If you enjoyed the underrated film adaptation of The Secret Garden, you will love this book!
Have you ever watched a film adaptation, whose evocative imagery and rich emotions left an indelible impression on your mind that are imperishable? Ever since the age of four, I can recall such a film that had this very rare effect; it was the 1993 film adaptation of the early twentieth century novel, The Secret Garden. It has been nearly impossible to ever forget the emotions this film stirred in my mind-a rich torpid of emotions nearly impossible for my underdeveloped, three year old mind to clearly articulate. But, I do remember that underlying rhythm of the movie, as though a film that is mostly set within an austere English manor can somehow evoke the perilous dance between life and death. Death was represented by the father and son of the manor, who have both succumbed to the stultifying sterility of grief. Whilst, Mary comes to the manor, eager to restore the mansion with life; her disposition towards finding joy in everything in life and living within the present is a subversion for this crumbling, grief-ridden mansion. She wishes to let the sunlight filter through the crumbling ruins of this mansion, and for the son and the father to be healed by the restored life captured in the garden that has been locked away from their cloistered, grief-choked reality. This was a powerful image of resurrection-life restored. Mary symbolizes the infectious nature of joy and life, and it is those that are able to find joy in nearly all things in life that have that rich ability to bring healing to everything dead around them.
To be brutally honest, this film adaptation had much more of an effect on my young mind than any Old Testament Biblical story with its garish violence or sadism, or its complete lack of edification and catharsis for the reader. The Secret Garden had that rare ability to have depth, without resorting to some type of brutality to violently convey the same that same age-old image of death and life inextricably existing in the ever-turning wheel of life. Much like the Greek myth of Orpheus, The Secret Garden touches upon something deep and resonating in the human soul- it had that uncommon ability to impress upon the mind of the hope of life found even in the darkest moments of life. More importantly, The Secret Garden and many other modern English Gothic novels rely on the rare subtlety of allowing the imagery of the story evoke the underlying nuances of the story.
Why bring The Secret Garden into a discussion of Kate Morton’s “Forgotten Garden?” Why not? The Forgotten Garden pays poetic homage to the allegorical meaning of The Secret Garden, without emulating the story-line and structure of that novel. Kate Morton is endowed with the art of being able to pay respect to traditional tropes that are commonplace in such noteworthy English Gothic novels, while being able to rely upon her intuitive grasp of how to tell a rich story. And, The Forgotten Garden is indubitably rich, subtle, and unforgettable in its execution. The novel is written from three different perspectives that seem unrelated, but become more closely related by the end of the novel. It tells of the enigmatic features of our origins-where do we come from and what abilities and senses are we endued with that are qualities that our ancestors have? Kate Morton is able to tell a story across past, present, and future so seamlessly that the novel structurally reflects the post-modern notion of time being relative. Within stories, time is a mutable force, and writers can tinker with the past and future lives of a character’s future descendants that provides us a complex scheme of life across a large span of time. This is an ability that we don’t have in reality, because we can only realistically see what is before us. But, novels can reflect that cognitive dissonance of our sense of time, that makes us paradoxically dwell on the past and future, whilst momentarily forgetting that we are fixed to a certain point in time.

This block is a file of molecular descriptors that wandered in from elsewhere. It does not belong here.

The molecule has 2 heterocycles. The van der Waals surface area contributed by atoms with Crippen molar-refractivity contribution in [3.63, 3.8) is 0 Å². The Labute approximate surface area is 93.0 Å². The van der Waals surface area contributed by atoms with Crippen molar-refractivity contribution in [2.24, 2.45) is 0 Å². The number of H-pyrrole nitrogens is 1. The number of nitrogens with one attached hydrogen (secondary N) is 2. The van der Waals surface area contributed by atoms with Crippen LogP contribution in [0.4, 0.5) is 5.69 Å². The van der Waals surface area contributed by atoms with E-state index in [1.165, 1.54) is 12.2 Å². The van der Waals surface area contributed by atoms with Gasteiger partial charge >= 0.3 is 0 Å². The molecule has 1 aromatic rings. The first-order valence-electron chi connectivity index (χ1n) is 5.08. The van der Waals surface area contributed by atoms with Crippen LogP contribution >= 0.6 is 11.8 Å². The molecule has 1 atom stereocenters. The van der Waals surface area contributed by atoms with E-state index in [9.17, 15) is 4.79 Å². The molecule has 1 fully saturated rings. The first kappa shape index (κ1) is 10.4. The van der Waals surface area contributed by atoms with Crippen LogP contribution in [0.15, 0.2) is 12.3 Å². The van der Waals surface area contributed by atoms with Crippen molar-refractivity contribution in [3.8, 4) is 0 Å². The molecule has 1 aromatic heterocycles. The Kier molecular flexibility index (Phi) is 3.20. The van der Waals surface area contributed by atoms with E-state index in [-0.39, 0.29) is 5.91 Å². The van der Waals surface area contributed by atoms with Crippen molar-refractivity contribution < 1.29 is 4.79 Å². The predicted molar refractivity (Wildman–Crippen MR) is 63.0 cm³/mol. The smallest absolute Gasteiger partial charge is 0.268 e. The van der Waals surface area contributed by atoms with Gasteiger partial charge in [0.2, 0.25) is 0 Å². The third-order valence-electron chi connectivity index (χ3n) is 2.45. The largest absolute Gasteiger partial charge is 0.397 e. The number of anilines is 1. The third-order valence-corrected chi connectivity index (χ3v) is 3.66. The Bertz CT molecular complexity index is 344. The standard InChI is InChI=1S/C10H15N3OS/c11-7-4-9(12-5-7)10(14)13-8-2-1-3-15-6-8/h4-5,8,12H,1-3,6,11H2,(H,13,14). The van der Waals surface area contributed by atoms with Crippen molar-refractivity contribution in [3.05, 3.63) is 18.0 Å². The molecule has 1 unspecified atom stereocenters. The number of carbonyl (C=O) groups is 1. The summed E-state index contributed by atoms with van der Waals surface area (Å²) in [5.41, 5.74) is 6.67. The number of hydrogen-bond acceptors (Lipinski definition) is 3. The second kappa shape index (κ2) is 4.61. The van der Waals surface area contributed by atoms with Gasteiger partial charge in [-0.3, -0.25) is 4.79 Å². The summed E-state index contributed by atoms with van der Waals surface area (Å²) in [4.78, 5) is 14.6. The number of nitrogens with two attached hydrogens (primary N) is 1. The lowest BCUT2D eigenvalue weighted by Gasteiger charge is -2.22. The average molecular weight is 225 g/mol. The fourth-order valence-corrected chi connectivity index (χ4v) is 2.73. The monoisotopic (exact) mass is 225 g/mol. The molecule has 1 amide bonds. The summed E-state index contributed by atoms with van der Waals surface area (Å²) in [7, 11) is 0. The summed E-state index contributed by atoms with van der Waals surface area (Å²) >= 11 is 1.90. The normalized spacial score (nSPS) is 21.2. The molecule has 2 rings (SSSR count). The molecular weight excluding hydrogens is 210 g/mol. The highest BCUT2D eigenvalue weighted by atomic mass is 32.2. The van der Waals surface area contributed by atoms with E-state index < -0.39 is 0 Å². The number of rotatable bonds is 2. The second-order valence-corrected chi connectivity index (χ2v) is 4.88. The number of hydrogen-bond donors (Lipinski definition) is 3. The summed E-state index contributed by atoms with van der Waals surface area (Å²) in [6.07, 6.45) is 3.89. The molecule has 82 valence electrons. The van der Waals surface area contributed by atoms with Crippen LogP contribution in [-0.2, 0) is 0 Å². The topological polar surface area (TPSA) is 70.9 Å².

This novel makes you forget your coordinates in reality, neglecting the fact that you are reading a book. Once this book has ensnared you with its rich, ethereal prose, you will most likely get lost in the story of Eliza and her ancestors. You will never want this book to end, and you might have trouble finishing it- because you don’t want it to end. We inhabit a world of frenetically-paced people that evaluate a book based on how quick they can finish it. This book is one that rewards meticulous readers that are always the proverbial tortoise that slowly, but surely reaches the end of the book with deeper insights into the structure of the novel. So, neglect your Kindle’s built-in timer (obnoxiously reminding you of your reading pace), and let this rich story unwind at a leisurely, methodical pace!! You will come away from the story with a lasting impression of the edifying beauty that is expertly hidden in the tangles of this story!! I love Kate Morton’s writing because the subtlety of her writing is such a rare type of storytelling in a world of books that favor pace and “speedy-reading” over a book that demands quiet, meditative reading to truly appreciate the very, very quiet beauty of this book.